Herald: It seems that the ruling generals are in a bind of sorts. Even if they really do decide they want to move the country towards democracy, they will no doubt be fearful that by handing more power to the people they will be putting themselves at risk for retribution, such as being put on trial for crimes against humanity. Is there any way to get out of this bind?
Suu Kyi: I think that we need a new kind of thinking on both sides. The people need to be more confident of their ability to change things, and at the same time, I think those in authority have to learn to think that they should not see the people as the enemy.
Herald: Many people in New Zealand support you and your struggle for democracy in Burma. Do you have anything you would like to say to them? Is it really possible for the average New Zealander to make a difference in Burma?
Suu Kyi: Oh, yes, of course. Anybody who supports our movement gives us some strength, helps us in some way however small it may be. And I’m immensely grateful to the people of New Zealand for the interest they have taken in our movement. After all, New Zealand is far removed from us and it is a completely different sort of society and yet, the fact that they care enough, about the rights of the people in Burma, is a great boost to our morale, it does strengthen us. I have been trying to build up a network for Democracy in Burma and would like to think the people of New Zealand would be a strong and very active part of the movement.
Herald: In January 2010 the Australia and New Zealand Free Trade Area was established. This was a trade agreement between Australia and New Zealand and Asean member countries, including Burma. Do you think countries like New Zealand should sign these kinds of agreements which facilitate economic co-operation and trade with Burma?
Suu Kyi: We would very much like to be certain that whatever business activities [or] economic activities New Zealand undertakes with regard to Burma, [that they] keep in sight very, very clearly the need for certain policies in this country with regards to the rights of workers and with regards to accountability and transparency and other necessary democratic values.
Herald: What is your current advice to New Zealand tourists wanting to visit Burma and why?
Suu Kyi: We are going to work out a policy on tourism as to what kind of tourists and what way we would welcome tourists to come. How they should come and how they should go about the country. What kind of hotels they should use and what kind of facilities they should use and what they should look out for.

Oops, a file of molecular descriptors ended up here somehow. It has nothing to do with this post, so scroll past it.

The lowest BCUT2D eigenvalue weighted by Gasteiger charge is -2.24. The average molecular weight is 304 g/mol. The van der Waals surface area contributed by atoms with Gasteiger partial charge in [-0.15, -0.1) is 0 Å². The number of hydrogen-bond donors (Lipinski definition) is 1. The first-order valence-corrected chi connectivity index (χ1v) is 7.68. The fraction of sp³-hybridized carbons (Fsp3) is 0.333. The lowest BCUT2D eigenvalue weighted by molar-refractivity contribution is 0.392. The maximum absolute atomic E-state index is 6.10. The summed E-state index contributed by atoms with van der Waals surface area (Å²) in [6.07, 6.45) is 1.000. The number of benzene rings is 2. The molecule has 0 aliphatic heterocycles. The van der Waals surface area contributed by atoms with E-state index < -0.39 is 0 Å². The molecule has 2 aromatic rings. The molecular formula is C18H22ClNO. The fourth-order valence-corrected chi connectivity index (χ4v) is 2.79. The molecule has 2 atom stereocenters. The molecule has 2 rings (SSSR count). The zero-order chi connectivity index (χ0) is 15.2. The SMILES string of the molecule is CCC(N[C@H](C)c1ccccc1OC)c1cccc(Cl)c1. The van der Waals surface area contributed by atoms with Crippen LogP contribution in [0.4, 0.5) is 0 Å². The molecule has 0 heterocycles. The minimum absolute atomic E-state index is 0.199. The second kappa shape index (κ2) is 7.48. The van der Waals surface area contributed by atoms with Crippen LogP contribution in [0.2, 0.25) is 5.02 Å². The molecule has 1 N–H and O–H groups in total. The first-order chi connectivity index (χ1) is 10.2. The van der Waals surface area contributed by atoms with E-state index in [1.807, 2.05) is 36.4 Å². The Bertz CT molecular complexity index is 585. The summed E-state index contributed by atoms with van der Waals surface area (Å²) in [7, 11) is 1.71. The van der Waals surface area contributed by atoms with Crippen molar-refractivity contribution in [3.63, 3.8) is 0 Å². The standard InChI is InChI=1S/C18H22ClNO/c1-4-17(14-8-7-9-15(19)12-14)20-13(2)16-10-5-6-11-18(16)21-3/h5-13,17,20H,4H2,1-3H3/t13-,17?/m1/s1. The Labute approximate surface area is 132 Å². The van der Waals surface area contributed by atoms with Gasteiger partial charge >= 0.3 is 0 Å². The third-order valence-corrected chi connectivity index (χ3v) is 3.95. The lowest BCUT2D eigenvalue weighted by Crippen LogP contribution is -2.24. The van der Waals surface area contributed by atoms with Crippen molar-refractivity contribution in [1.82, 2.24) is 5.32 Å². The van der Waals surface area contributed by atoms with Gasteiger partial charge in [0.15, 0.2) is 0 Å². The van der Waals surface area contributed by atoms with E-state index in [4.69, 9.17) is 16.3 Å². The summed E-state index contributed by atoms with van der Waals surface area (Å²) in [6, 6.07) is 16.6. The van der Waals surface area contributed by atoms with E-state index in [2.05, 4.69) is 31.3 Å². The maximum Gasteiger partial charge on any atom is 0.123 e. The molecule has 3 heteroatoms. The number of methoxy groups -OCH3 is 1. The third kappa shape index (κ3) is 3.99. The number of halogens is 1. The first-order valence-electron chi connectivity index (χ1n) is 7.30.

Herald: Do you mean doing things in such a way so that money gets directed towards the people rather than the regime?
Suu Kyi: That’s right. In such a way that tourism would benefit the people rather than the powers that be.
Herald: Your youngest son Kim was recently able to come to Burma to visit you for the first time in a decade. What was it like seeing him after all that time?
Suu Kyi: Oh, it was lovely. I think the loveliest thing of all was that we didn’t feel we had been apart for 10 years. It was very nice. We felt very close to each other, as close as we have ever been.
Herald: Was there any one moment or time during your son’s visit that was especially memorable?
Suu Kyi: Just being together, I think, and he cooked breakfast for me one day which was very nice. I didn’t have time to cook for him at all.
Herald: What did he cook?
Suu Kyi: He made me a mushroom omelette. [It was] very tasty. He is a good cook.
Herald: What are your hopes in terms of seeing him again? Do you think he will be able to visit you again?
Suu Kyi: We hope so – both of us hope very much that he will be able to come again soon. But it depends on many, many things, because he has other commitments as well.
Herald: Now that you have been released from house arrest, are you concerned about your own safety and security? Are you fearful your life is at risk or that you may be re-arrested?
Suu Kyi: Actually, I have to admit, I don’t think about it very much. People keep speaking about my security, but I believe it is the duty of the Government to look after the security of all its citizens including myself.